The Chinese authority arrested a large number Tibetans without informing their families. Additionally, in order to protect the transmission of the Olympic torch, three thousand armed policemen on alert were sent to the area surrounding Mount Everest.
After the Lhasa uprising, Chinese armed police launched a large scaled arrest. Many Tibetan families were unaware of their family members' whereabouts, and there is no office to inquire.
A Tibetan Government-in-Exile Emergency Coordination Team member Kelsang revealed on Sunday, April 27 that Gurudorje, a Tibetan in Ganzi County, was arrested on March 28. After all effort to find her husband ended in vain, his 40 year old wife lost her sanity and died in grief.
For over a one month period, besides many monks and nuns committing suicide in various areas in Tibet, many family members of those being arrested were also under great pressure. Kelsang indicated that now, not only are suicides happening after one's being arrested, many of their family members also go insane because of the anxiety.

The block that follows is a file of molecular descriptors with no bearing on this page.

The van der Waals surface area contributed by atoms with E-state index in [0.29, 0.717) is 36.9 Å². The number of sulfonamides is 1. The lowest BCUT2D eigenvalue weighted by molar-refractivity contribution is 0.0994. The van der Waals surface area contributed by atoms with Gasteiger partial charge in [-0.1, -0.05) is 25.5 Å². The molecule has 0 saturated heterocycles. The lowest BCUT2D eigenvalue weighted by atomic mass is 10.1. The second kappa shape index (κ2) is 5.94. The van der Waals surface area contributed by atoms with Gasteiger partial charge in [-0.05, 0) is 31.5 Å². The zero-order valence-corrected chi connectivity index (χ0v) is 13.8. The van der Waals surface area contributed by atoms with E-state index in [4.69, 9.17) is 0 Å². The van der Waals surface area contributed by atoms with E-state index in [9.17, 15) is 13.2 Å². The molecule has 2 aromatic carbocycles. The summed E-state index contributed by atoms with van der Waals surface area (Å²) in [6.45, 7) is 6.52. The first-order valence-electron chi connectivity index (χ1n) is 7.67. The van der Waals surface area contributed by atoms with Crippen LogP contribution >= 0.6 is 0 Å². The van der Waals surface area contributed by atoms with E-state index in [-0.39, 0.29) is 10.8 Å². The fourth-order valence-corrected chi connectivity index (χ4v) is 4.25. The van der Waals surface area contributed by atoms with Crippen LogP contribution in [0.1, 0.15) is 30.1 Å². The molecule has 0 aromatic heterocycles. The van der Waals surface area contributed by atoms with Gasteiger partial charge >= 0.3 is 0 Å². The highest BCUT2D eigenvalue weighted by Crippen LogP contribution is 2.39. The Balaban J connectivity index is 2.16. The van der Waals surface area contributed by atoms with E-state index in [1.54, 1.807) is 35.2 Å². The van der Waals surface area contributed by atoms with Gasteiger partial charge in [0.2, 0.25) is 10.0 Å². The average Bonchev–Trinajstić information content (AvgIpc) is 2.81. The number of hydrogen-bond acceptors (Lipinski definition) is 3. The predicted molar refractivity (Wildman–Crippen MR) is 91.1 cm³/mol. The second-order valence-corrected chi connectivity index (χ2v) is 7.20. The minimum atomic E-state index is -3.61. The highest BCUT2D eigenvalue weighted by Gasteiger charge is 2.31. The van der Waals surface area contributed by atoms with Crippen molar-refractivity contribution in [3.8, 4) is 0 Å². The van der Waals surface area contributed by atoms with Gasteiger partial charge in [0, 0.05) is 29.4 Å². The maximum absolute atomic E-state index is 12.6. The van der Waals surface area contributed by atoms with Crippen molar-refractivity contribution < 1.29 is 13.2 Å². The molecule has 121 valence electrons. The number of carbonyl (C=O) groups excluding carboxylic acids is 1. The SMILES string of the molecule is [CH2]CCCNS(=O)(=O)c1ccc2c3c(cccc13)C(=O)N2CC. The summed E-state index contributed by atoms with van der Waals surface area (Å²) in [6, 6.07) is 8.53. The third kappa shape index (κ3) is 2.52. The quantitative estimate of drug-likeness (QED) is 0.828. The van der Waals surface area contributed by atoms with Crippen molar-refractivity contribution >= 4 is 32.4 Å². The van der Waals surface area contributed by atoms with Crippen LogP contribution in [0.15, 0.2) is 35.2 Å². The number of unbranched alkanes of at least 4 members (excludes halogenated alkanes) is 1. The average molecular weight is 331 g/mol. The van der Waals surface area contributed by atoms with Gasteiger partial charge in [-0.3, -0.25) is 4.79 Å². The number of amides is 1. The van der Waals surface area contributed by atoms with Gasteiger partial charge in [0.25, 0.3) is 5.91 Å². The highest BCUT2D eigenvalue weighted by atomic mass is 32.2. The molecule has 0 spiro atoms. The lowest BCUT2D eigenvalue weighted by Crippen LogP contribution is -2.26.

According to “Voice of Tibet” (VOT), the majority of Tibetans doubts the Chinese regime's willingness to negotiate with the Dalai Lama's special envoy. They believe it is only a gesture on the surface and that China cried out to improve international public opinion.
Many people, including the local Chinese Han race in Tibet, think that the situation is not getting better. The number of Chinese soldiers in Tibet continues to increase, and the newspapers and television stations continue to viciously criticize the Dalai Lama.
It is reported that in order to ensure that the Olympic torch passes Mount Everest smoothly, the authority continues to send armed police and government officials into the local temples. Kelsang indicated that in the past two days, more than three thousand soldiers were deployed in Dingri County where Mount Everest is located, and an additional squadron was sent to the mountainous border between Tibet and Nepal, where many Tibetans escaped from China to India in the past.